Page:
October in Florida, Part III

After Part II

October 14-20, 2005

Friday, October 14, 2005 (pre-journal)

This USA Today poll is truly frightening. From my naive perspective I would have guessed that only 5 to 10 percent of those asked if they believed God created humans in the manner laid out in the Bible would have responded with a 'yes'.

I wonder what percent of them believe that the earth is flat; or that the sun revolves around the earth.

How about Jonah and the whale? (*)

And the world wide flood with Noah at the helm?

I suspect that if most of those people who said 'yes' to the question about God creating humans as described in the Bible actually sat down and read the Bible ... well, they just might walk away from this big comic book. To truly appreciate the wisdom of atheism you have to know something about religion. (**)

How much have you thought about the different explanations for how human beings came to exist on Earth (evolution guided by God, evolution without God's involvement or creation as described in the Bible)?

Great deal: 41%
Moderate amount: 35%
Not much: 17%
Not at all: 6%

How much does it matter to you which of these theories is correct?

Great deal: 40%
Moderate amount: 26%
Not much: 19%
Not at all: 14%

Which comes closer to your view about the relationship between science and religion?

Agree with each other: 24%
Conflict with each other: 35%
Not related: 36%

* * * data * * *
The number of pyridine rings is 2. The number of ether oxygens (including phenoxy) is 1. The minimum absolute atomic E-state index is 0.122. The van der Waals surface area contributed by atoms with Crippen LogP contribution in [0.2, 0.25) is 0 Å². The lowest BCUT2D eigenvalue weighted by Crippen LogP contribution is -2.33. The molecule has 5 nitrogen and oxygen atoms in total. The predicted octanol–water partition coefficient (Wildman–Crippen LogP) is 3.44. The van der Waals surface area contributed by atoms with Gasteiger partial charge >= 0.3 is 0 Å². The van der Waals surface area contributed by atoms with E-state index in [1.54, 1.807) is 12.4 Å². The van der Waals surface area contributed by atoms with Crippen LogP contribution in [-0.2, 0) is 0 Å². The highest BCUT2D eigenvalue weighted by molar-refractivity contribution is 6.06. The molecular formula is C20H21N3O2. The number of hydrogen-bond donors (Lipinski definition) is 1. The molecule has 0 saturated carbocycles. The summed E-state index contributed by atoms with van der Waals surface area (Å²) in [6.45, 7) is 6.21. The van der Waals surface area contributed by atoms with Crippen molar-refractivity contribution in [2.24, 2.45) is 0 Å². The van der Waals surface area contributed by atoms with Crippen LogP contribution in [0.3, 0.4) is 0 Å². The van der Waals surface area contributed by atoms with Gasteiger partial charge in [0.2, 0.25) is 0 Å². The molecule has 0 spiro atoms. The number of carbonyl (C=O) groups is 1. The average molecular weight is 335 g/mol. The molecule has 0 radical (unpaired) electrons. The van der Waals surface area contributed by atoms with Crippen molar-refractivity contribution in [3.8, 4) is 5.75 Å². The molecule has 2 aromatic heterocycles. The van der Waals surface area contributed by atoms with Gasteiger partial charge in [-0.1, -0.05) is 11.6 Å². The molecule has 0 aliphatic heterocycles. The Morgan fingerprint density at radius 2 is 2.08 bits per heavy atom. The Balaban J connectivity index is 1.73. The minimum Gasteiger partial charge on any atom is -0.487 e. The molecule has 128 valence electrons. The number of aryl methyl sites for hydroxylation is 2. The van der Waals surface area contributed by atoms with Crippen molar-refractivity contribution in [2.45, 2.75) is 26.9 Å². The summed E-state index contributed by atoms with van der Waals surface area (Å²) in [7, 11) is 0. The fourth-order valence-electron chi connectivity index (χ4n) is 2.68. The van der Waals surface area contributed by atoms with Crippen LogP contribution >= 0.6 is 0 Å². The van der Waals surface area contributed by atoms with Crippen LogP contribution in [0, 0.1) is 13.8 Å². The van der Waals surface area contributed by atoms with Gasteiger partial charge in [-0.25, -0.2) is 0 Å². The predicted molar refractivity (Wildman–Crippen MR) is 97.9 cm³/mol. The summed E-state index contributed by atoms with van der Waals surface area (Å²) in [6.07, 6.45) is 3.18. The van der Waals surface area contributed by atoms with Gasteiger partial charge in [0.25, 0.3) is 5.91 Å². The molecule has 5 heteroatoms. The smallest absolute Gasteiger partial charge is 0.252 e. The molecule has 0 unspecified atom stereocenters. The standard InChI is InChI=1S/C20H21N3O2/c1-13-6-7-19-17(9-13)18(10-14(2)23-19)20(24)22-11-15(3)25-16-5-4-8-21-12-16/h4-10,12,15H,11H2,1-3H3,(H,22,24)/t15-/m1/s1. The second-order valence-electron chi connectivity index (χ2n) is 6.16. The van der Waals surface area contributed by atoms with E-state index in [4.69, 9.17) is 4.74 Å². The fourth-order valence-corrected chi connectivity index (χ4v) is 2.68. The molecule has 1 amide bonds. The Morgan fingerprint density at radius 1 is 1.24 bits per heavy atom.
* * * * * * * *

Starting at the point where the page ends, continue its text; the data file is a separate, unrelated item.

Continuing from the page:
Which statement comes closest to your views?

God created human beings in their present form exactly as described in the Bible

All: 53%
Men: 45%
Women: 60%

18-29: 54%
30-49: 50%
50-64: 50%
65 and older: 60%

By income level
$75K and up: 37%
$50K-$74.9K: 51%
$30K-$49.9K: 56%
Under 20K: 70%

By religion
Catholic: 38%
Protestant: 66%
Non-Christian: 15%
None: 16%

Human beings have evolved over millions of years from other forms of life, and God guided this process.

All: 31%
Men: 34%
Women: 29%

18-29: 27%
30-49: 38%
50-64: 32%
65 and older: 20%

By income level
$75K and up: 41%
$50K-$74.9K: 31%
$30K-$49.9K: 22%
Under 20K: 19%

By religion
Catholic: 50%
Protestant: 25%
Non-Christian: 31%
None: 29%

Human beings have evolved, but God had no part in the process.

All: 12%
Men: 17%
Women: 8%

18-29: 17%
30-49: 10%
50-64: 15%
65 and older: 11%

By income level
$75K and up: 29%
$50K-$74.9K: 12%
$30K-$49.9K: 11%
Under 20K: 4%

By religion
Catholic: 10%
Protestant: 6%
Non-Christian: 47%
None: 48%

Source: USA TODAY/CNN/Gallup telephone survey of 1,005 on Sept. 8-11. Margin of error +/- 3 percentage points.